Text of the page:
Delivered October 10, 1934. On the Merits March 6, 1935. Rehearing Denied April 3, 1935.
1. — Dismissal — Escape.
Where defendant, having been convicted of murder and penalty of death assessed, escaped pending appeal and recaptured more than ten and less than thirty days after escape, held it was the duty of the Court of Criminal Appeals to decline to sustain the motion to dismiss the appeal filed in such court about seven weeks after recapture.ON THE MERITS.
2. — Robbery — Statute.
Under statute, robbery may be committed by assault, by violence, or by putting in fear of life or bodily injury.
3. — Robbery — Capital Offense.
In robbery where a firearm or other deadly weapon is used, the punishment provided is death or confinement in penitentiary for any term of years not less than five, and when such fact is alleged and proven the crime of robbery becomes capital; otherwise, it is not a capital felony.
4. — Murder — Indictment.
Allegation in indictment for murder that prior conviction was for robbery, an offense to which the alternate penalty of death is affixed, held requivalent to an allegation that the robbery was perpetrated by the use of firearms or other deadly weapons.
5. — Indictment — Prior Conviction.
It is not necessary to allege prior conviction of another offense with the same particularity as if the defendant was charged originally with the commission of such offense.
6. — Same.
Indictment alleging that defendant has been convicted of a prior offense should allege the court in which the conviction was obtained, the time of the conviction, and the nature of the offense. ON MOTION FOR REHEARING.
7. — Bill of Exception — Judge's Rulings.
Complaints of the ruling of the trial court upon the reception or rejection of evidence or exceptions to the charge cannot be reviewed or revised, unless it appears from the bill of exception that the objection to the ruling of the court was made during the trial and his action' thereon certified in the bill of exception, approved, and signed by the trial judge.
8. — Murder — Charge on Law of Principals.
In prosecution for murder against convict for shooting prison guard, held the evidence that defendant and others acted together in the commission of the offense justified an instruction upon the law of principals.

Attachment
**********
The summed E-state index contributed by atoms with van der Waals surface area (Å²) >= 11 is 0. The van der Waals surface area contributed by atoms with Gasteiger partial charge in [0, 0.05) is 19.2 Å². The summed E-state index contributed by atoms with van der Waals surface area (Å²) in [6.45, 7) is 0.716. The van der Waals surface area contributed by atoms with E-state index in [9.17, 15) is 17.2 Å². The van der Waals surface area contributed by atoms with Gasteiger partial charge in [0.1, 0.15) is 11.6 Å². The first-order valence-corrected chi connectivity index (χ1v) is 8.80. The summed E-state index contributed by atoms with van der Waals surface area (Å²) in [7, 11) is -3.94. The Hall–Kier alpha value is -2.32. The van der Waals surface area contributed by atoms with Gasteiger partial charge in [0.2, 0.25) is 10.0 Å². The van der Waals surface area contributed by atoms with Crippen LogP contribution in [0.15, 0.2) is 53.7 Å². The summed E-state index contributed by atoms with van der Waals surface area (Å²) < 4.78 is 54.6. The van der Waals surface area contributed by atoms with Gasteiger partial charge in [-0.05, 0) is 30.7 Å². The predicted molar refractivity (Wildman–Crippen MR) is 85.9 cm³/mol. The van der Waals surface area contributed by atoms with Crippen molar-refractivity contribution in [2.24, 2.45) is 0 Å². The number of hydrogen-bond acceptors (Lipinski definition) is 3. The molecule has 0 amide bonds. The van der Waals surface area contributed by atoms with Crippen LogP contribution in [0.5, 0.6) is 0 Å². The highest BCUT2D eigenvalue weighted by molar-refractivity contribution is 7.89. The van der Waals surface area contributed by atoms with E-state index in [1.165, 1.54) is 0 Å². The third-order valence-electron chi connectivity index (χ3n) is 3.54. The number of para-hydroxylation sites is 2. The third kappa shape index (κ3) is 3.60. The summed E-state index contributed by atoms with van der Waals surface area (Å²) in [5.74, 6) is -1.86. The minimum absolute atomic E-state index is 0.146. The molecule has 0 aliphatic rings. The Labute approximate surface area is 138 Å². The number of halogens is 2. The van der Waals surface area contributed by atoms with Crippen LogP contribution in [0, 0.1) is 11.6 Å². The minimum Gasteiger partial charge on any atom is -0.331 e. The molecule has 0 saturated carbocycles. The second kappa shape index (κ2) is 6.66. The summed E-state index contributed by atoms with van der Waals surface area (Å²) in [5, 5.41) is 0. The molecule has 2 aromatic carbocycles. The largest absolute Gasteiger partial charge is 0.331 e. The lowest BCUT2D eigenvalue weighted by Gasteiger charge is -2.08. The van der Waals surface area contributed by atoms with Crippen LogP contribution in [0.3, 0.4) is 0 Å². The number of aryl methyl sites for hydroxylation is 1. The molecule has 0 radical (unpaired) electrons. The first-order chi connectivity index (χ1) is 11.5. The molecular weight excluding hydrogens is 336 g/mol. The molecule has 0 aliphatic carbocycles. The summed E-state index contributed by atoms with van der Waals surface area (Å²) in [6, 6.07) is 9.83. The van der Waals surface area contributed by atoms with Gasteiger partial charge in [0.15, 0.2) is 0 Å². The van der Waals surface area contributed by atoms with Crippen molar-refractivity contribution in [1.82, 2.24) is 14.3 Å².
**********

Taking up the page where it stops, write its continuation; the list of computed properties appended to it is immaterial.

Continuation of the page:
Appeal from the District Court of Grimes County. Tried below before the Hon. S.W. Dean, Judge.
Appeal from conviction for murder; penalty, death.
The opinion states the case.
H.L. Lewis, of Navasota, and Robt. B. Smither, of Huntsville, for appellant.
M.E. Gates, Special Prosecutor, and Max M. Rogers, District Attorney, both of Huntsville, and Lloyd W. Davidson, State's Attorney, of Austin, for the State.
The appellant was tried in the District Court of Grimes County for the offense of murder, and upon the verdict of the jury he was convicted and his penalty assessed at death.
The judgment was entered on the 27th of June, 1934. The case was brought to this court on appeal on September 28, 1934. The appeal has not been reached for consideration by this court, but there are before us affidavits filed October 1, 1934, stating that Joe Palmer escaped from custody on the 22nd day of July, 1934, and that he was recaptured in the State of Kentucky on the 12th day of August, 1934, which was twenty-two days after the date of the escape. The affidavits filed invoke the decision of this court as to whether the appeal shall be dismissed or considered.
The statute upon the subject is Chapter 34, Acts of 43rd Legislature, Regular Session, page 64, amending article 824, C.C.P. The language of the statute is as follows: "If the defendant, pending an appeal in a felony case, makes his escape from custody, the jurisdiction of the Court of Criminal Appeals shall no longer attach in the case. Upon the fact of such escape being made to appear, the court shall, on motion of the State's attorney, dismiss the appeal; but the order dismissing the appeal shall be set aside if it is made to appear that the defendant has voluntarily returned within ten days to the custody of the officer from whom he escaped; and in cases where the punishment inflicted by the jury is death or confinement in the penitentiary for life, the court may in its discretion reinstate the appeal if the defendant is recaptured or voluntarily surrenders within thirty days after such escape."